13/07/12 Nomsa Ngwenya displaying a Rockwell diamond at their offices in Houghton JHB. Photo: Leon Nicholas

Dineo Faku


MARKET conditions had forced Rockwell Diamonds to cut jobs and costs at its Tirisano mine in North West this month, the diamond producer said on Friday.

Releasing its financial results for the quarter to May, Rockwell said it had decided to alter the mining plan at the property to recover diamonds closer to the surface to avoid higher stripping ratios until markets recover.

It said the processing plant would be temporarily placed on care and maintenance while the newly commissioned front end would be part of a simplified processing plan using existing equipment.

Ryan Long, a mining analyst from Northland Capital Partners in the UK, said Rockwell had to act quickly as it was mining diamonds that were smaller than expected and the Indian rupee had weakened.

Rockwell chief executive

James Campbell said about 200 people were employed at Tirisano and management wanted to begin negotiations with relevant trade unions.

Tirisano, which contributed 1222 carats towards production at Rockwell in the quarter, has an 18-year life of mine.

“At the beginning of July, we very quickly took note of these market conditions and adopted a prudent approach to reposition the mine plan in light of the economic circumstances. This included developing a two-fold strategy to reduce the operating cost structure of Tirisano and simultaneously adjust the mine plan without prejudicing the long-term growth prospects,” the company said.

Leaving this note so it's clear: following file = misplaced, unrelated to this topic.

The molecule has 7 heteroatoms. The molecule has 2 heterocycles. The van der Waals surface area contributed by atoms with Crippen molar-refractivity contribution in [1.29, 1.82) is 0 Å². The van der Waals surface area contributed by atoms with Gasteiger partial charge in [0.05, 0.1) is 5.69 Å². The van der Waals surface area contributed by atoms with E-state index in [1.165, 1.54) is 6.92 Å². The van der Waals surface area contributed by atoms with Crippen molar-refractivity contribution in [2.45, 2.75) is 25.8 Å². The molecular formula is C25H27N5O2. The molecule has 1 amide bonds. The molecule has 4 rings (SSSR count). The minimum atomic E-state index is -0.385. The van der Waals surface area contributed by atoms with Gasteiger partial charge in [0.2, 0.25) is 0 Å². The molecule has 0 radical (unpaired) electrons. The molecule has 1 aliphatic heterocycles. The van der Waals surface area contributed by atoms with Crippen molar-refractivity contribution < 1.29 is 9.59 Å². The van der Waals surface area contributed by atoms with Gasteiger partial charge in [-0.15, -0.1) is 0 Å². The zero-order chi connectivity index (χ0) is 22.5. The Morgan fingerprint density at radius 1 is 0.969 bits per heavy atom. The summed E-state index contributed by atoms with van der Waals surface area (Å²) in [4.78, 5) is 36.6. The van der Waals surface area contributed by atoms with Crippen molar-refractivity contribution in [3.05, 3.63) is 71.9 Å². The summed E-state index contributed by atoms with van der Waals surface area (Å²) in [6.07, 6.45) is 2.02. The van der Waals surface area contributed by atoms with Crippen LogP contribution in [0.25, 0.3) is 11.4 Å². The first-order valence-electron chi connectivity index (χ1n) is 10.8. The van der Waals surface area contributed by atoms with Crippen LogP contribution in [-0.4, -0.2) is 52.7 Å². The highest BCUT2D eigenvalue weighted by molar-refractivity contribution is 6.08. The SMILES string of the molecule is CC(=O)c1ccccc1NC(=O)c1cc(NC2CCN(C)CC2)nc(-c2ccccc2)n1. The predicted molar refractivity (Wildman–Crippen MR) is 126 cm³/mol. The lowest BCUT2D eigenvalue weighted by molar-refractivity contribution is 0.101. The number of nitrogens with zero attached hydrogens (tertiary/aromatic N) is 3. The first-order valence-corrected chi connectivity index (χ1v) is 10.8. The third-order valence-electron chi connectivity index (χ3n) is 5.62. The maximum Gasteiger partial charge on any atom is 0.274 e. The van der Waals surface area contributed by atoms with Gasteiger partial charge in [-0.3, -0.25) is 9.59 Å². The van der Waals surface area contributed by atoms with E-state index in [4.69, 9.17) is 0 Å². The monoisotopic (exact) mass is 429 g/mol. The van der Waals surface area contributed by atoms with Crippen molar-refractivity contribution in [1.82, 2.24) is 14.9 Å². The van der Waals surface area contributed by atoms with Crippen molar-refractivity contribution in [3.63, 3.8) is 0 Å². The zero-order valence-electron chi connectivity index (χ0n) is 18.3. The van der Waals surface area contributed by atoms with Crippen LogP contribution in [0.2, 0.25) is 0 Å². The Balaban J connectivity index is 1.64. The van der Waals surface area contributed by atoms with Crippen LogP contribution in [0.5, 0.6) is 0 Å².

Rockwell reported a loss of C$3.03 million (R24.7m) for the quarter, compared with a loss of C$1.21m reported a year ago. The results included a Tirisano ramp-up expense of C$2.5m during the quarter.

The JSE- and Toronto-listed firm reported a comprehensive loss of C$8.38m after exchange operations, as the rand’s 9 percent depreciation against the Canadian dollar caused an additional loss of C$5.32m.

Diamonds recovered at the Saxendrift tailings using the proof of concept bulk X-ray project that was commissioned in April totalled 1 005 carats, which were sold at an average of $853 (R7 053) a carat, realising revenue of C$857 000. Carats sold from Saxendrift rose 10 percent quarter on quarter and 12 percent year on year.

Klipdam mine achieved a 20 percent increase in volumes processed after a conversion to continuous mining in January and a simplification of the front-end production plant.

The shares were untraded at R3.40 on the JSE on Friday.